His closing argument lasted more that two hours and slowly wound down with more than three-minutes of near silence, as de la Riondi had the jury look at slides that outlined the prosecution case in text, as he occasionally and unconnectedly commented. Whatever energy his presentation might have built up was dissipated and he closed with a few sentences that were repetitions of things he'd said before. He closed by saying the defendant was guilty of 2nd degree manslaughter, without even using his name -- a closing that ended not with a bang but a whimper.
Many legal commentators have criticized the prosecution's handling of this case, but few have done so as sharply as Jarvis DeBerry in the New Orleans Time's Picayune (nola.com), where the headline on his July 16 column read:
"Did George Zimmerman's prosecutors try to get him off?"
Based on his conversation with a former prosecutor who is a current defense attorney, who chose to remain anonymous, DeBerry wrote that this lawyer who's tried hundreds of cases said: "that he's never seen prosecutors who want to win make the series of missteps that the Florida prosecutors made. So he's convinced they lost on purpose. "
The lawyer argued that the prosecutors should have sought a change of venue for the trial, since the potential conflicts it presented had already led to recusals of one county prosecutor and two judges, as well as a probably tainted jury pool.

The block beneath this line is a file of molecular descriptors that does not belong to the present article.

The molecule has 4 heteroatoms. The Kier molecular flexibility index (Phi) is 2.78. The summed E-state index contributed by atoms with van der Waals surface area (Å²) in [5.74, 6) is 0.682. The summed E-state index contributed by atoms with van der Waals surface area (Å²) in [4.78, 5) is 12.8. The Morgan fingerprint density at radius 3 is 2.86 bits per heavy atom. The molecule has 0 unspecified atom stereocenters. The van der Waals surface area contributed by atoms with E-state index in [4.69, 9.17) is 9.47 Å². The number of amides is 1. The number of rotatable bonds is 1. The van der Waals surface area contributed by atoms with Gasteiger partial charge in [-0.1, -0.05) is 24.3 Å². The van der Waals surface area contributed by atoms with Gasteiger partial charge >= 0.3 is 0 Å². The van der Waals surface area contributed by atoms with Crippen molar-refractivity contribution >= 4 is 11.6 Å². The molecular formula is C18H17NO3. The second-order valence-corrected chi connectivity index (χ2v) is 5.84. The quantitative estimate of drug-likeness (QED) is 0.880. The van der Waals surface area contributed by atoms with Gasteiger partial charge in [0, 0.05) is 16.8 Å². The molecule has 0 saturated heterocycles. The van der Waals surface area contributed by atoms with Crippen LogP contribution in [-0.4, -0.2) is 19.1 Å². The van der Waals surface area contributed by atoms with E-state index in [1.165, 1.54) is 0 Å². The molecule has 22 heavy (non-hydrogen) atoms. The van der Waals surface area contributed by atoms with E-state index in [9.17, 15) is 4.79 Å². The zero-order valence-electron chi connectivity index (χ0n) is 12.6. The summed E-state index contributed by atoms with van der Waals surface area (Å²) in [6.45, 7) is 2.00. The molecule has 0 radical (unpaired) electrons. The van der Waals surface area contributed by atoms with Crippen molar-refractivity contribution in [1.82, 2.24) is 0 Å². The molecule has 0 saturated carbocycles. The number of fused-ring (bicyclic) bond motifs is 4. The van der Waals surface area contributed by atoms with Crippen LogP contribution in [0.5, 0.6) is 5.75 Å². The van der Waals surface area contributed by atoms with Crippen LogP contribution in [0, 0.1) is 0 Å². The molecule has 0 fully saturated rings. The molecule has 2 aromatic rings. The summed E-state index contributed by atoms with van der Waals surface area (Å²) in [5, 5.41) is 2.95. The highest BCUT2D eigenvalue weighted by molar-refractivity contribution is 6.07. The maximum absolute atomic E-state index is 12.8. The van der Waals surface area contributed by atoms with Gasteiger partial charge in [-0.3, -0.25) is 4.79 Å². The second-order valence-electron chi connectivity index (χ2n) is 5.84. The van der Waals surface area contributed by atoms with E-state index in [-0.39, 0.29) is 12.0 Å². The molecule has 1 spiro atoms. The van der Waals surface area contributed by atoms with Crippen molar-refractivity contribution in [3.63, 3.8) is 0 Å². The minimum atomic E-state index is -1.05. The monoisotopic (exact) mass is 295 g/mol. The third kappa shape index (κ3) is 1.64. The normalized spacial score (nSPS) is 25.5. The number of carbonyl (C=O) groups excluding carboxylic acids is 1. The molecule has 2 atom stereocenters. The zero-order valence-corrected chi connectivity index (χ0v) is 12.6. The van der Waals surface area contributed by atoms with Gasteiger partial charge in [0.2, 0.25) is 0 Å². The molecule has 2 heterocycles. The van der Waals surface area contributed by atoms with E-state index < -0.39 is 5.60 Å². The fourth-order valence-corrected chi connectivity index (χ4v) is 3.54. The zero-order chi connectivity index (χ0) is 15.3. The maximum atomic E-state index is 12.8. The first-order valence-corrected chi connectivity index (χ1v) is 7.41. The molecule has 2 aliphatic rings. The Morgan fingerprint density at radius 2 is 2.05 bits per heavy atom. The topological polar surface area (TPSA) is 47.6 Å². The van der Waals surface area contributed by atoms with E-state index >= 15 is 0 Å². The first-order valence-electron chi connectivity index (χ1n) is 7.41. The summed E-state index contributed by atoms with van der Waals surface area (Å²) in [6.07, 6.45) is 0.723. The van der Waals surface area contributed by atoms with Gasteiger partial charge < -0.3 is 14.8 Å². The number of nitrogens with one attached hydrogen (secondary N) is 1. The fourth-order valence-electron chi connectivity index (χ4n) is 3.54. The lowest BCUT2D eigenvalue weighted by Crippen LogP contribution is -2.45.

He faulted the prosecution for its jury selection, failing to get even one male juror or one black juror, and for failing to use their challenges to remove clearly unsympathetic jurors. Even the now-infamous juror B37 went unchallenged even though she revealed during jury draw that she remembered "riots in Sanford" that never happened.
The lawyer was incredulous at the inept preparation of Rachel Jeantel, as the prosecution allowed her to take the stand and testify in a manner that was sometimes unclear and potentially alienating, especially to a jury of six non-black women.
The lawyer was generally critical of the degree to which the prosecution went about making the case for the defense, in particular playing Zimmerman's interview with Sean Hannity on Fox News. If the prosecution had omitted it, the defense would have been prevented from playing it by the rules of evidence. "If it hurts your case, let the other guy do it," the lawyer said: "They didn't want to win this case."
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